Sol is ageless. At 90 years plus he is still active and productive, working in his studio almost every day. He is also familiar with boxing’s colorful history. In fact, his work includes a number of boxing subjects. I was anxious to hear what he had to say about each painting.
But first a brief history of the artists and their subjects:
“Notice how Flagg put a cloud in the sky and how he silhouetted Dempsey’s head against the white cloud to emphasize Dempsey’s importance.” –Sol Korby
Dempsey and Willard (6’ x 19’): James Montgomery Flagg (1877-1960), was a popular and prolific artist best known for his World War I recruiting poster of Uncle Sam pointing to the viewer (inspired by a British recruitment poster showing Lord Kitchener in a similar pose) with the caption “I Want YOU for U.S. Army”. The Dempsey and Willard mural is 6 feet high by 19 feet wide and is by far the largest of the three paintings. It depicts heavyweight champion Jess Willard and challenger Jack Dempsey in a scene from the July 4, 1919 title fight. Dempsey was 60 pounds lighter than the 6’ 6 ½” 250 pound champion. It didn’t matter. In a savage beat down Dempsey floored Willard seven times in the opening round. The game champion withstood a terrible beating until his corner finally threw in the towel before the start of the 4th round. The electrifying “Manassa Mauler” would hold the title for the next seven years and become the greatest sports superstar of the roaring twenties.
The mural was commissioned by Jack Dempsey and completed in 1944. It was prominently displayed on the wall of his popular Broadway bar and restaurant. Although invited to participate in the celebrity packed unveiling Jess Willard declined to attend. He wired Dempsey, saying, “Sorry I can’t be there. But I saw enough of you 25 years ago to last me a lifetime.”
After the restaurant closed in 1974, Dempsey and his wife Deanna donated the painting to the Smithsonian’s National Gallery of Art in Washington D. C. where it is on permanent display.
Dempsey and Firpo (51” x 63 ¼”): George Wesley Bellows (1882-1925) was one of the most renowned artists of his generation. His previous boxing paintings and prints, numbering 46 in all, had already won him considerable fame, most notably Stag at Sharkey’s. Bellows was commissioned by the New York Evening Journal to cover the heavyweight title fight between champion Jack Dempsey and Argentina’s Luis Angel Firpo on September 23, 1923 at New York’s Polo Grounds. The fight was witnessed by 90,000 fans who contributed to boxing’s second million dollar gate.
In a wild first round Firpo was dropped seven times and Dempsey twice. The painting captures the dramatic moment when Dempsey is knocked out of the ring by Firpo. As the painting shows, he landed on reporters sitting in the first press row. Controversy erupted when it was claimed Dempsey was unfairly aided by the reporters who proceeded to push him back into the ring (in the painting one reporter’s hand is seen on Dempsey’s back).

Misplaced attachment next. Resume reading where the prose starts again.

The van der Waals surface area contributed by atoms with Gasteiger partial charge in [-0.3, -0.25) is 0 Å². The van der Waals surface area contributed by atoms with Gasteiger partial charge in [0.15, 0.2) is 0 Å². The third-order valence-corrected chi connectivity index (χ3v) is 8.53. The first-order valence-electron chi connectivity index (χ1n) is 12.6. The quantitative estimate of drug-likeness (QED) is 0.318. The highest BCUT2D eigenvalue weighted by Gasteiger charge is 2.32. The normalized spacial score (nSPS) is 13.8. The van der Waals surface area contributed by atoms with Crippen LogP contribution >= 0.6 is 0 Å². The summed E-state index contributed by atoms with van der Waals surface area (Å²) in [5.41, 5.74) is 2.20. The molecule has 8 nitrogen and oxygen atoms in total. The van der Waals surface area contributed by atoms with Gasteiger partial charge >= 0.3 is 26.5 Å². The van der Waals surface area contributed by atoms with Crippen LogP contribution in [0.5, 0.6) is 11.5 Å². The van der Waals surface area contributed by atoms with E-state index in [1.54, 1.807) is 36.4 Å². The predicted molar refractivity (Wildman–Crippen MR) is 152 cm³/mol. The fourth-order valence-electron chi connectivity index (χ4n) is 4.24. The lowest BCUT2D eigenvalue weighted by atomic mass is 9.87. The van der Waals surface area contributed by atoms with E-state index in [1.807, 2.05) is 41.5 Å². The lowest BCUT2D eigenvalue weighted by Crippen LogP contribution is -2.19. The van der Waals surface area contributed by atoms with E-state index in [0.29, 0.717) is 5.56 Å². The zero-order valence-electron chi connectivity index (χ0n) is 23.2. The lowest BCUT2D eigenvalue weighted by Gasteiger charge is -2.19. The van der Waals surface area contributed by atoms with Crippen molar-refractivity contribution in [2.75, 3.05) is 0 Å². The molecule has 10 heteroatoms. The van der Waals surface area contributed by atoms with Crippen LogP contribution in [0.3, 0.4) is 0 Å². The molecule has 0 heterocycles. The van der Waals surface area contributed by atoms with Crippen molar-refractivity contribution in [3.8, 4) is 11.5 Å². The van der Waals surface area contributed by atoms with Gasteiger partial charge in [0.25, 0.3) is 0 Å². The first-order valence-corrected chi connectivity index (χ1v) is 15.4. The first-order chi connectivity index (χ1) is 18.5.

Bellows inserted himself in the painting. He is the bald fellow seated on the extreme left. The painting is owned by the Whitney Museum of American Art.
The Brown Bomber (31” x 41”): Robert Riggs (1896-1970) was a painter, printmaker, and illustrator well known in the 1930s for his realistic images of the circus, boxing matches, hospitals and psychiatric wards. The Brown Bomber is the nickname of the great heavyweight champion Joe Louis, who held the title from 1937 to 1949 and defended it a record 25 times. The scene depicts the climactic ending to the historic championship fight between Louis and Germany’s Max Schmeling on June 22, 1938 at Yankee Stadium. Louis was seeking to avenge his knockout loss to Schmeling (the only blot on his otherwise perfect record) that had taken place two years earlier. This fight had huge political and social significance. On the eve of World War II, with Nazi Germany ascending, the world focused their attention on this fight. Louis was not just fighting for himself. To the 70,000 fans in the sold out stadium and millions more listening on radio, the fight symbolized the struggle between democracy and Nazi Germany. Joe Louis’ swift and brutal annihilation of Schmeling in the very first round made him a national hero and cemented his legendary status for all time. The painting is owned by the Taubman Museum of Art, in Roanoke, Virginia.
Of the three paintings, Dempsey and Willard is Sol Korby’s favorite: “I think most people who are interested in art would say Bellows is the best painter of the three, probably because he’s in between Flagg and Riggs. Riggs is too stylized, and Flagg is not stylized at all, and Bellows is right in the middle. Personally, I like Flagg best because his work is realistic. I do that kind of work. I like to see things the way they are in nature. When I do a painting I try to make it as close as possible to nature.
“One of the main differences between Flagg’s mural and the two paintings by Bellows and Riggs, aside from the size, is that the others have action. This painting is not really a fight picture the way you and I know a fight picture. There’s no action. There’s no blood. It’s just the two principle fighters in their typical poses. Flagg depicts the two fighters in their prime and the way they move. Willard is moving forward and he’s got one glove near his chest and the other is down near his thigh. He’s not concerned that Dempsey’s going to hit him. It shows he’s not afraid of him at all. He thinks he can beat Dempsey. It wasn’t until the first couple of punches that Willard really knew he was in for a fight now.